anonymous said...

When traveling to Sturgis from the east or southeast the nicest route is through Michigan, skipping the crowded area in northern IL or the boredom of Iowa. But most out-of-state riders skip Michigan due to the helmet law.

Here is an idea: next year after DeVos is in office and the helmet law is gone, hold a motorcycle rally in MI just before the Sturgis rally to celebrate our new freedom.

farlane said...

Read this post and agreed with it:
I would be for removing the helmet law if taxes were raised to pay for the resulting carnage. Call it "responsible libertarianism". I believe that everyone has the right to do stupid things- as long as we figure out how to pay for it and spread the cost evenly.

I'm all for personal freedom, I'd just rather not pay the health costs for the uninsured person who bonks their melon too hard. Since we don't have health insurance that is either compulsory or universal, statistics say there will be uninsured cases. The 10K of additional insurance would probably pay for the FLOWERS you'd bring a brain trauma patient.

Plus Big Ben is on my Fantasy football team and I am opposed to anything that harms that.

JimG said...

Seems teh Governor could get some support from the Organ Donor lobby by signing the bill. I am having a hard time figuring out why we are so fast to promote this bill, yet leave the mandatory seatbelt bill alone. If we were a society that would leave them on the side of the road with their vegetative state, then no harm done. But we will not, hence in the end, the rest of us pay for this.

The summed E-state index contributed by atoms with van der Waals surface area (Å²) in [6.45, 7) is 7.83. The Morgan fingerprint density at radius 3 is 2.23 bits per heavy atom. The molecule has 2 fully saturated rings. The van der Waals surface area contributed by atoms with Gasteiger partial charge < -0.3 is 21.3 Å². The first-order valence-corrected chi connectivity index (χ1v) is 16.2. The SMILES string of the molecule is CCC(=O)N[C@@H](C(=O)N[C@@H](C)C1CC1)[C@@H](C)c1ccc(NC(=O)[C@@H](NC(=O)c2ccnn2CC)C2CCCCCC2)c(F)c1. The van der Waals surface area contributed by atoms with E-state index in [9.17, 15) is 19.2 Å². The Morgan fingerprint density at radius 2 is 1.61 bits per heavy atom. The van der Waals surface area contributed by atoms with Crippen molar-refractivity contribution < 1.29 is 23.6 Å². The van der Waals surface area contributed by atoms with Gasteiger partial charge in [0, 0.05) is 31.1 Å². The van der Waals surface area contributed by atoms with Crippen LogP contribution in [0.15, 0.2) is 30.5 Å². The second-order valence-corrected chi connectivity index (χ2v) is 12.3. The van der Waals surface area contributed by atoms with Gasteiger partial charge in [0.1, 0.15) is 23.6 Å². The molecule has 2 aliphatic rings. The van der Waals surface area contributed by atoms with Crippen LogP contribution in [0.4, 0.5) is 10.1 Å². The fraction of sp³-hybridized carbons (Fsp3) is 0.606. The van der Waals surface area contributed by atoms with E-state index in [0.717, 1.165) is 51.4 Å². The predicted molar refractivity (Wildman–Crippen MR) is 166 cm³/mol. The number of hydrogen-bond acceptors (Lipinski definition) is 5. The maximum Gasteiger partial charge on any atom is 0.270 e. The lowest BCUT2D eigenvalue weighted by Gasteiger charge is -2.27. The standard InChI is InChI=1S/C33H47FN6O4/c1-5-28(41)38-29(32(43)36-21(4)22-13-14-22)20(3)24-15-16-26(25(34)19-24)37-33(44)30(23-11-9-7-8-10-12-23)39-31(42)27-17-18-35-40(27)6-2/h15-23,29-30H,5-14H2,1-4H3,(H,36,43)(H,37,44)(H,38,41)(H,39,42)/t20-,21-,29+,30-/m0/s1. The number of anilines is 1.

MESSA said...

Another example of the government intruding into personal lives.

Helmets, seatbelts....I can't even drink a beer before the Lyons games on Sunday mornings because of an over intrusive government!

BattlerB said...

A quick google search (motorcycle deaths) quickly revealed that states with who have recently repealed their helmet laws (SC, Florida) have seen a marked increase in fatalities immediately following the repeal.

A governor, simply to ingratiate themselves to a small electorate, ensures that more people will die.

As a motorcycle owner, I find it sad that your average biker is not objective, mature or honest enough to acknowledge this simple fact and would rather see more people die just so they can feel the wind in their hair.

This is not a personal freedom issue, it will result in higher insurance costs, it will result in higher heatlh care costs and it will affect everyone, not just the careless rider.

If anything, it's another ploy by the republicans to galvanize their base (gay marriage, flag burning, etc) and influence an election. It's just unfortunate that more are not able to see how easily they are manipulated.

MESSA said...

"A quick google search (motorcycle deaths) quickly revealed that states with who have recently repealed their helmet laws (SC, Florida) have seen a marked increase in fatalities immediately following the repeal."

And this will "result in higher health care costs" exactly how?

Last time I checked, dead people cost $0 for health care.....

BattlerB said...

LivingstonTeacher:

I would direct you to this website:

http://www.iihs.org/research/qanda/helmet_use.html